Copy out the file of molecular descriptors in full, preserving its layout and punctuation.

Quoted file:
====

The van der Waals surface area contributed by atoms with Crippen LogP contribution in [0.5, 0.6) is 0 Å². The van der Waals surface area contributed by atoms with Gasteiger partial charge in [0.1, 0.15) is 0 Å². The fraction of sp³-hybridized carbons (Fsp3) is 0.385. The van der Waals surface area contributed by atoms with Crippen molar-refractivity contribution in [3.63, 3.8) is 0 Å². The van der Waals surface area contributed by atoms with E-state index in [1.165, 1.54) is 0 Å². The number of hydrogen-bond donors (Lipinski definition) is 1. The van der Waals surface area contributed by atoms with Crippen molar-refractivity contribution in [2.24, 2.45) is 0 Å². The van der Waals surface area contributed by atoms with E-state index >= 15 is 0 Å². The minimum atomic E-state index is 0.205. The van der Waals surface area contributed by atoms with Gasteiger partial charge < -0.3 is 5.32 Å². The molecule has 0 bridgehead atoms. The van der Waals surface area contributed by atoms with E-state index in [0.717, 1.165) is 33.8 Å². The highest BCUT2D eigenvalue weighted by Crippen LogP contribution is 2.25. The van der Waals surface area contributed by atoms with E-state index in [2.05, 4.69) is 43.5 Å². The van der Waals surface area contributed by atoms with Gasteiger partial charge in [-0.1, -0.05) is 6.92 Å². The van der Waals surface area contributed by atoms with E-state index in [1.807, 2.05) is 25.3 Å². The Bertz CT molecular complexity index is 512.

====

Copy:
The van der Waals surface area contributed by atoms with Crippen LogP contribution in [0.5, 0.6) is 0 Å². The van der Waals surface area contributed by atoms with Gasteiger partial charge in [0.1, 0.15) is 0 Å². The fraction of sp³-hybridized carbons (Fsp3) is 0.385. The van der Waals surface area contributed by atoms with Crippen molar-refractivity contribution in [3.63, 3.8) is 0 Å². The van der Waals surface area contributed by atoms with E-state index in [1.165, 1.54) is 0 Å². The number of hydrogen-bond donors (Lipinski definition) is 1. The van der Waals surface area contributed by atoms with Crippen molar-refractivity contribution in [2.24, 2.45) is 0 Å². The van der Waals surface area contributed by atoms with E-state index >= 15 is 0 Å². The minimum atomic E-state index is 0.205. The van der Waals surface area contributed by atoms with Gasteiger partial charge < -0.3 is 5.32 Å². The molecule has 0 bridgehead atoms. The van der Waals surface area contributed by atoms with E-state index in [0.717, 1.165) is 33.8 Å². The highest BCUT2D eigenvalue weighted by Crippen LogP contribution is 2.25. The van der Waals surface area contributed by atoms with E-state index in [2.05, 4.69) is 43.5 Å². The van der Waals surface area contributed by atoms with Gasteiger partial charge in [-0.1, -0.05) is 6.92 Å². The van der Waals surface area contributed by atoms with E-state index in [1.807, 2.05) is 25.3 Å². The Bertz CT molecular complexity index is 512.